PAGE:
I await the day (Eclectic Playlist Series 7.02 – February 2020)

While I will admit to not being the world’s biggest Who fan, I had not meant to leave them off of an Eclectic Playlist Series mix until this, the seventh year of our mutual adventures. And so they make a belated appearance with one of their earlier classics, when the band seemed nearly to be inventing power pop versus the brash, anthemic material they generated as Tommy led to Who’s Next led to Quadrophenia. Now that I think about it, I guess my playlists have in fact been resistant to including much in the way of recognizable classic rock, even as I always dip into the classic rock time frame, chronologically. What can I say?: I have a hard-wired distaste for songs that have been over-exposed and over-played, and most everything considered to be canon in the classic rock realm at this point qualifies. (Thus my effort to construct a playlist of “classic rock you aren’t tired of”: see “Rescuing Classic Rock,” posted back in June 2018). Anyway, here’s the Who, along with a fair number of artists, this month, you’ve likely heard of (Stevie Wonder, PJ Harvey, Miles Davis, New Order, Suzanne Vega, et al.). I think I needed some reassurance during these challenging times. Does democracy lead inexorably to cravenness and idiocy? Historians may some day sort that out; in the meantime, aural comfort food is, sometimes, the order of the day.

Notes for the extra curious:

* This is the second time I’ve opened a playlist with a Warren Zevon track, both of which, now, have been songs that were side-one/track-one offerings from the late great singer/songwriter. He was especially good at crafting songs with the ineffable introductory panache ideally characterizing an album’s first song. Probably half of the songs I’ve launched playlists here have themselves been side-one/track-ones. That said, I also do like hearing opening-track potential in songs buried deeper down on an album, turning them into opening statements. I guess I draw no conclusions.

* Accidental discovery while constructing this playlist: the song “It Would Be So Easy,” from Cassandra Wilson’s 2006 album Thunderbird, has incorrect lyrics posted, across the entire web. That is, every single lyrics site has the same lyrics posted for this song, and these lyrics are wrong—they’re for an entirely different song (which for no apparent reason is “I’ll Find a Way,” by Rachel Yamagata). It’s a bizarre enough mistake, but the fact that you’ll see these same wrong lyrics posted on every lyrics site in existence is not only aggravating, but disconcerting. Sure, let’s put the robots in charge. What could possibly go wrong?

* PJ Harvey released the album Let England Shake back in 2011, years before the country’s current challenges…or, maybe not.

* I’m not sure there’s ever been an artistically and commercially successful band as able as New Order to combine scintillating music with really ditzy lyrics. What they seem to have been able to do is take the well-established reality that rock lyrics, read on their own, can seem insipid, and just flaunt it. I mean: I’d tell the world and save my soul/But rain falls down and I feel cold/A cold that sleeps within my heart/It tears the Earth and sun apart  ?? And yet the song is sheer magic from start to finish. (Bonus: don’t miss the segue into “Doctor Monroe”: it’s an accidental keeper.)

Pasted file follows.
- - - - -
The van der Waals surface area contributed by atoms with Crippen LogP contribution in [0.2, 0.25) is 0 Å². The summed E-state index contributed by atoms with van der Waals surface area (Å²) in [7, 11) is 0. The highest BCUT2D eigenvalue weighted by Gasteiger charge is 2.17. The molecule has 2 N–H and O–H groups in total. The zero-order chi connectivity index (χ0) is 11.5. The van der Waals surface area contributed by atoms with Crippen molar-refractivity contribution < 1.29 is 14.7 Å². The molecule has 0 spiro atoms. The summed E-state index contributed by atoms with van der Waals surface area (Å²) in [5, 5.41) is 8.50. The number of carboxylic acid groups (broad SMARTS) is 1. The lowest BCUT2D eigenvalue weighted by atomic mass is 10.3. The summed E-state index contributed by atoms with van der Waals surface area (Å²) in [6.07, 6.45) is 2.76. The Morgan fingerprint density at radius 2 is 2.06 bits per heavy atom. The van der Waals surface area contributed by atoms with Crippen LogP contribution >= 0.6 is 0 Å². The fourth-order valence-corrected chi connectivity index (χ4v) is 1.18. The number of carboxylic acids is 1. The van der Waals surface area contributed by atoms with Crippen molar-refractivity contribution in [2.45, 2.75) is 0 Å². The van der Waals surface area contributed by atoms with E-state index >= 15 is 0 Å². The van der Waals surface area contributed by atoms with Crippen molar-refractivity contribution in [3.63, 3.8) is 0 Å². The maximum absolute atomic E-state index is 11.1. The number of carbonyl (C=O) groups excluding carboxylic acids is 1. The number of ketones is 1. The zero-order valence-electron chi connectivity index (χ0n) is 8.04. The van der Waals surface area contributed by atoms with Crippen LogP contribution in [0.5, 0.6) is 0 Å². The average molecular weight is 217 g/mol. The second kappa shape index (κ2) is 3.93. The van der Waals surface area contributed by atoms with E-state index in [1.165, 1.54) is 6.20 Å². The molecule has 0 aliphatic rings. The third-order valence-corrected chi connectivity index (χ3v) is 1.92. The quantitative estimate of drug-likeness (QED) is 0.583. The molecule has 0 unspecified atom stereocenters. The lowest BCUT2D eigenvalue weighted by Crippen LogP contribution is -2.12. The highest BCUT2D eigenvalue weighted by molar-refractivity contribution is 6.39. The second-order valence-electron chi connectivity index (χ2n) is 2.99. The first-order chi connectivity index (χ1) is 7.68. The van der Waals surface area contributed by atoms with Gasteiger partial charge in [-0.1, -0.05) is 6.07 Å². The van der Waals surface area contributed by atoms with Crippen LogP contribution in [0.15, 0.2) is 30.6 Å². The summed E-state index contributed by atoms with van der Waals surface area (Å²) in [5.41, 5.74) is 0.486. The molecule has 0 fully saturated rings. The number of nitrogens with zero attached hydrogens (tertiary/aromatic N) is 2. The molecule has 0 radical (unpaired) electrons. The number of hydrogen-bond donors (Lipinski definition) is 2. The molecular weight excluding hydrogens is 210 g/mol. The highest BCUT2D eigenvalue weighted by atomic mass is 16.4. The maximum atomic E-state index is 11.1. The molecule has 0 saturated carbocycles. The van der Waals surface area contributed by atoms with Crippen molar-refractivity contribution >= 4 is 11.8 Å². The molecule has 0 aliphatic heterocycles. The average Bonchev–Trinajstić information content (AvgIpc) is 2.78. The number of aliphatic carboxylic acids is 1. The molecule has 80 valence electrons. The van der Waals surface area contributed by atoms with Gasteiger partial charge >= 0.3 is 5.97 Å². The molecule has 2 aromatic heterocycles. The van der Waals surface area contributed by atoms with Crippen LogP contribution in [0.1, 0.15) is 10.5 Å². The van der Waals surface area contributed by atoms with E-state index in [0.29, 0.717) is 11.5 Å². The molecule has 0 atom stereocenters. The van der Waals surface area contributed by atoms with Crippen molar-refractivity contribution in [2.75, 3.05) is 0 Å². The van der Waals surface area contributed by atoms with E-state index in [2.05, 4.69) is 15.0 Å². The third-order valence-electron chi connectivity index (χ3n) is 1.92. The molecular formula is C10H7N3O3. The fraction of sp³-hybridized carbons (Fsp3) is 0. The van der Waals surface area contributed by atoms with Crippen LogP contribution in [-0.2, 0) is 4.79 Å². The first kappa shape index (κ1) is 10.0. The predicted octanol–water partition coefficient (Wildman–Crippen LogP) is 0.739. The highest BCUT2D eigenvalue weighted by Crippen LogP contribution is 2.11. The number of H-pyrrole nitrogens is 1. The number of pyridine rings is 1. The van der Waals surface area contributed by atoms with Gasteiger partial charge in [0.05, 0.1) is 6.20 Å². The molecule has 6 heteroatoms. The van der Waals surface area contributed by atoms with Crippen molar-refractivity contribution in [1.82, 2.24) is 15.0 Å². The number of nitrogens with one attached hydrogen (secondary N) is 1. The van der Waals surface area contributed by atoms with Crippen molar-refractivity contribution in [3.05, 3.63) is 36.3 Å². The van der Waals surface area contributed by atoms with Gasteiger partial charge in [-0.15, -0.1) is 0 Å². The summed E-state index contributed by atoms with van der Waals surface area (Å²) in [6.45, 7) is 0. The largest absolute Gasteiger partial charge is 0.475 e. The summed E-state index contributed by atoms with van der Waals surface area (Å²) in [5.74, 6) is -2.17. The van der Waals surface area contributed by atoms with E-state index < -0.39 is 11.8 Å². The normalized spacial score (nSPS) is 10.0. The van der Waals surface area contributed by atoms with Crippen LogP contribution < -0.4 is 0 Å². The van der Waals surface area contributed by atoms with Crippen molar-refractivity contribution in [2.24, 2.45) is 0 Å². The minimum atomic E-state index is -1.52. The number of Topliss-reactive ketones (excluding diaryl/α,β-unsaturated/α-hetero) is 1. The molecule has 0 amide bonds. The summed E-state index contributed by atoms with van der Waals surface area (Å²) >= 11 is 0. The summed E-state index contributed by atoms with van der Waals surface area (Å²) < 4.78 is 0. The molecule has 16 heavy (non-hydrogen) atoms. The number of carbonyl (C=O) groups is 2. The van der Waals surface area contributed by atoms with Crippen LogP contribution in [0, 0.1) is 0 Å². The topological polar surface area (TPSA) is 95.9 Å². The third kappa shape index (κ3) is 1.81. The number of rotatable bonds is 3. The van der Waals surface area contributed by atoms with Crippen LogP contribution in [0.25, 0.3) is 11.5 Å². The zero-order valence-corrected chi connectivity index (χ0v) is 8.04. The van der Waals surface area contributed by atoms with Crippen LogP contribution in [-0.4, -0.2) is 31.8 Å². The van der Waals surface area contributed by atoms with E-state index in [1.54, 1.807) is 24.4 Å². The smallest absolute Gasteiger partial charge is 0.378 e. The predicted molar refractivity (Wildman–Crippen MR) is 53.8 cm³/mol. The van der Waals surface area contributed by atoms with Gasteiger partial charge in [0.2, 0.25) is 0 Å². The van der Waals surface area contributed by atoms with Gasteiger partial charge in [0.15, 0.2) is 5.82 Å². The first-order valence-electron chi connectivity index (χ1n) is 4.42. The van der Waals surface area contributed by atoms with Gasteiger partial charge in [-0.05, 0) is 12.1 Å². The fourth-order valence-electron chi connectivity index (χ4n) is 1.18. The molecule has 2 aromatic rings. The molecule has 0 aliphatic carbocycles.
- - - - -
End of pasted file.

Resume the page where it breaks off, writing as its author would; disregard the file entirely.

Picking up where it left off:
* This web site’s namesake is the multi-track epic “Fingertips,” by They Might Be Giants, but I’ll take Emiliana Torrini’s very different song with the same name under my wing here too.

* Speaking of side-one/track-ones, “Look Around” opened the album Where I’m Coming From, which in 1971 became the first Stevie Wonder album that the artist (only 21 at the time) was able to produce without interference from Berry Gordy. This underrated album—unfavorably compared at the time to Marvin Gaye’s concurrently released What’s Going On, for its social consciousness—contains songs ranging from very good to classic, and even so merely hints at the brilliance soon to come in albums like Talking Book and Innervisions.

* Gone, tragically, now for nearly 20 years (!), Kirsty MacColl will always live on in my musical life. This Billy Bragg cover is definitive: she took a skeleton of a tune, layered it with harmonies, and even got Bragg himself to add a verse because she thought it was originally too short. And just to show that not all rock lyrics are insipid, is this awesome or what?:

Once upon a time at home
I sat beside the telephone
Waiting for someone to pull me through
When at last it didn’t ring, I knew it wasn’t you

Full playlist below the widget.

“Johnny Strikes up the Band” – Warren Zevon (Excitable Boy, 1978)
“If You Wanna” – The Vaccines (What Did You Expect From the Vaccines?, 2011)
“A New England” – Kirsty MacColl (single, 1984)
“So Sad About Us” – The Who (A Quick One, 1966)
“It Would Be So Easy” – Cassandra Wilson (Thunderbird, 2006)
“Fingertips” – Emiliana Torrini (Love in the Time of Science, 1999)
“To Cut a Long Story Short” – Spandau Ballet (Journeys to Glory, 1981)
“Let England Shake” – PJ Harvey (Let England Shake, 2011)
“You’re Gonna Miss Me” – Cletus Marland (single, 1965)
“All I Need is Everything” – Over the Rhine (Good Dog Bad Dog,1996)
“Windows” – Utopia (Oops! Wrong Planet, 1977)
“Carmine St.” – Kaki King (Everybody Loves You, 2014)
“Sunspots” – Julian Cope (single remix, 1984)
“River of Dirt” – Marisa Nadler (Little Hells, 2009)
“Look Around” – Stevie Wonder (Where I’m Coming From, 1971)
“World Before Columbus” – Suzanne Vega (Nine Objects of Desire, 1996)
“Shellshock” – New Order (single, 1986)
“Doctor Monroe” – Casey Dienel (Wind-Up Canary, 2006)
“Seven Steps to Heaven” – Miles Davis (Seven Steps to Heaven, 1963)
“Me at the Museum, You at the Wintergardens” – Tiny Ruins (Brightly Painted One, 2014)

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